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Health Professionals speak to pre-health students

By Jenica Chandran, Staff Writer

Hofstra's Annual Health Professions Night, an event aimed at helping pre-medical students learn more about the medical field, took place on April 7th at the Netherlands Core. Similar to a college-fair event, students were able to meet one-on-one with professionals who specialize in a variety of health-related fields.


"We understand that every pre-health student here at Hofstra is not looking to go to medical school, so we try to bring in people from various fields that can help them learn more about what they want to do. We also had people come in who can help the pre-professional students with their applications and admittance into schools," said Christine Hickey, Graduate Assistant at the Center for University Advisement.


Students who attended the event were given an edge by getting the opportunity to speak one-on-one with Hofstra's own medical school faculty. Because of the various components that make up the application process to medical school, the event featured Hofstra medical school faculty, English professors to help with writing statements, financial aid personnel and pre-health advisement deans.  

Jackie McDermott, a junior majoring in Biology, spoke with Dr. Patrick Gannon, a professor and Chair for the Department of Science Education at Hofstra's Medical School. "I enjoyed chatting with him about various potential research opportunities that are available on Long Island. He was also very informative about the new types of learning strategies that are going to be implemented in the medical school," she said.


Also at the event was Dr. Thomas Kwiatkowski, Doctor of Emergency Medicine, Medical Director of the Patient Safety Institute and Assistant Dean for Education/Simulation at Hofstra North Shore-LIJ School of Medicine. His involvement with the medical school included visiting other medical schools and observing their curricula, as well as creating a program for Hofstra students that was centered on patient-centered care.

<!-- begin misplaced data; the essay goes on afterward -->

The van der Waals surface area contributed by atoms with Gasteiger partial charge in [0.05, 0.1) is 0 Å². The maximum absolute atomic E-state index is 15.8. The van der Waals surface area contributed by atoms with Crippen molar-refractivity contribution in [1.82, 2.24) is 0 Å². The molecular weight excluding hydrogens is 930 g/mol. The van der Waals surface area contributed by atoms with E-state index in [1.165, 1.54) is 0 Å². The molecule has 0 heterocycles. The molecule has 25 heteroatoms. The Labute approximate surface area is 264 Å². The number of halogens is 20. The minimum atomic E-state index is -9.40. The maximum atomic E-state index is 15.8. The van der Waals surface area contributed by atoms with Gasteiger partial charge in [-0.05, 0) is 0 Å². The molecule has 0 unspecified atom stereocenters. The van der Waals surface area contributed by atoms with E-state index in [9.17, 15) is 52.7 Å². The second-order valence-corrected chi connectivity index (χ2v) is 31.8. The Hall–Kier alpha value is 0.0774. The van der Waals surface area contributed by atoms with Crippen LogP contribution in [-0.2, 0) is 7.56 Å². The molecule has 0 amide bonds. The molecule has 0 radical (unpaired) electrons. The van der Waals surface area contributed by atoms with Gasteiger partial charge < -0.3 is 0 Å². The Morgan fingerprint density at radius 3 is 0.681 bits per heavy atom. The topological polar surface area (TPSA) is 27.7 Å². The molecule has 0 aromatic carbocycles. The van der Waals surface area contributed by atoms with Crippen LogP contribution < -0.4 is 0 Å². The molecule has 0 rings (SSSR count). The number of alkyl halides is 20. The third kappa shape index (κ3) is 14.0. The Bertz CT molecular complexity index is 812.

Students were also given the opportunity to learn how these medical careers affect the professionals on a more personal level.     

Doctor of Chiropractic medicine and guest speaker at the event, Dr. Chris Wildneauer told students how he integrated his career into his personal life. "I practice what I preach to my clients. I avoid medicine until it's absolutely necessary and I go to my own chiropractor once a week. I believe that one must sustain structural, mental and physical health. You must stay in good shape, as you never know what shape your patient will be in."

The event also featured current medical school student and Hofstra alumna, Lisa Terrana. She is a third year medical school student at Stonybrook University with a B.A. in Biology and Philosophy from Hofstra. She was able to relate her more recent experiences as a Hofstra pre-health student with others. Her college degree showed students that it is possible to have a diverse college curriculum and still be successful as a health professional. "I gained a lot from my philosophy concentration. It helped me in my interactions with my patients and my mental stamina," she said.

Terrana advised students that the key to being successful in the medical field is to stay motivated and passionate, "A lot of people try to scare you. If you love it and want to do it, you will be able to do it. Don't let someone scare you away. You can always rise to the challenge."

Students who attended the event also received realistic advice from the health professionals about the current conditions in medical school and in practicing medicine. Many of the health professionals reminded students to stay true to their passions and hobbies, even if it's not in the sciences.

Dr. Mike Serotoff, Doctor of Emergency Medicine and resident at Albert Einstein Hospital in the Bronx, recommended students to be open-minded: "Dabble in everything, such as research, clinical experience, and also find a co-curricular that you are passionate about. Don't give up."

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